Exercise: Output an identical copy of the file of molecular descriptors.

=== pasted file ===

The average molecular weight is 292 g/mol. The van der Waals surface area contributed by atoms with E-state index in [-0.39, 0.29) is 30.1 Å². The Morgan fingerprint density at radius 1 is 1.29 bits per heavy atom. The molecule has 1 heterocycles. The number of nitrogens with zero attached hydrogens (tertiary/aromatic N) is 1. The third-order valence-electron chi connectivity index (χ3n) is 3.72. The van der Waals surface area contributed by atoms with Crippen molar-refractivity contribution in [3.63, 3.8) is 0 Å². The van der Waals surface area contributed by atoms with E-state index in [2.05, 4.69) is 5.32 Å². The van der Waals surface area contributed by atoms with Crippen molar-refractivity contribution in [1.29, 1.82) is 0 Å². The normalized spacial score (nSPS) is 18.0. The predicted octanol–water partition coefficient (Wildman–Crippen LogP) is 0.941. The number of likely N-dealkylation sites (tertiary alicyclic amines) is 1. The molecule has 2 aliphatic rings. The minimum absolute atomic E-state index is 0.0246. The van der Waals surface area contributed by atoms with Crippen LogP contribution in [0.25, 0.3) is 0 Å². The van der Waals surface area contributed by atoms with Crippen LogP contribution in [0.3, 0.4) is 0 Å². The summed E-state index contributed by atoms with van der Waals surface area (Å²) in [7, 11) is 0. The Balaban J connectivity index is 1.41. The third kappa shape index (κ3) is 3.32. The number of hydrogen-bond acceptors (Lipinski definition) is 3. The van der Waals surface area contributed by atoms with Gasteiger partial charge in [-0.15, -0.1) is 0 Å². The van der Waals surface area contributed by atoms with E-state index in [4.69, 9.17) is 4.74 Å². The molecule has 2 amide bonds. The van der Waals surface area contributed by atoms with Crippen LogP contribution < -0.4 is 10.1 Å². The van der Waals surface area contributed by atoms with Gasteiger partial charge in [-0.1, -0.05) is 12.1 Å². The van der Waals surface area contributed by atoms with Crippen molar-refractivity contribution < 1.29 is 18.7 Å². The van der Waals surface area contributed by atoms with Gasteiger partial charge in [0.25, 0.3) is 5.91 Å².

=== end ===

The average molecular weight is 292 g/mol. The van der Waals surface area contributed by atoms with E-state index in [-0.39, 0.29) is 30.1 Å². The Morgan fingerprint density at radius 1 is 1.29 bits per heavy atom. The molecule has 1 heterocycles. The number of nitrogens with zero attached hydrogens (tertiary/aromatic N) is 1. The third-order valence-electron chi connectivity index (χ3n) is 3.72. The van der Waals surface area contributed by atoms with Crippen molar-refractivity contribution in [3.63, 3.8) is 0 Å². The van der Waals surface area contributed by atoms with E-state index in [2.05, 4.69) is 5.32 Å². The van der Waals surface area contributed by atoms with Crippen molar-refractivity contribution in [1.29, 1.82) is 0 Å². The normalized spacial score (nSPS) is 18.0. The predicted octanol–water partition coefficient (Wildman–Crippen LogP) is 0.941. The number of likely N-dealkylation sites (tertiary alicyclic amines) is 1. The molecule has 2 aliphatic rings. The minimum absolute atomic E-state index is 0.0246. The van der Waals surface area contributed by atoms with Crippen LogP contribution in [0.25, 0.3) is 0 Å². The van der Waals surface area contributed by atoms with Crippen LogP contribution in [0.3, 0.4) is 0 Å². The summed E-state index contributed by atoms with van der Waals surface area (Å²) in [7, 11) is 0. The Balaban J connectivity index is 1.41. The third kappa shape index (κ3) is 3.32. The number of hydrogen-bond acceptors (Lipinski definition) is 3. The van der Waals surface area contributed by atoms with Gasteiger partial charge in [-0.15, -0.1) is 0 Å². The van der Waals surface area contributed by atoms with E-state index in [4.69, 9.17) is 4.74 Å². The molecule has 2 amide bonds. The van der Waals surface area contributed by atoms with Crippen LogP contribution < -0.4 is 10.1 Å². The van der Waals surface area contributed by atoms with Gasteiger partial charge in [-0.1, -0.05) is 12.1 Å². The van der Waals surface area contributed by atoms with Crippen molar-refractivity contribution < 1.29 is 18.7 Å². The van der Waals surface area contributed by atoms with Gasteiger partial charge in [0.25, 0.3) is 5.91 Å².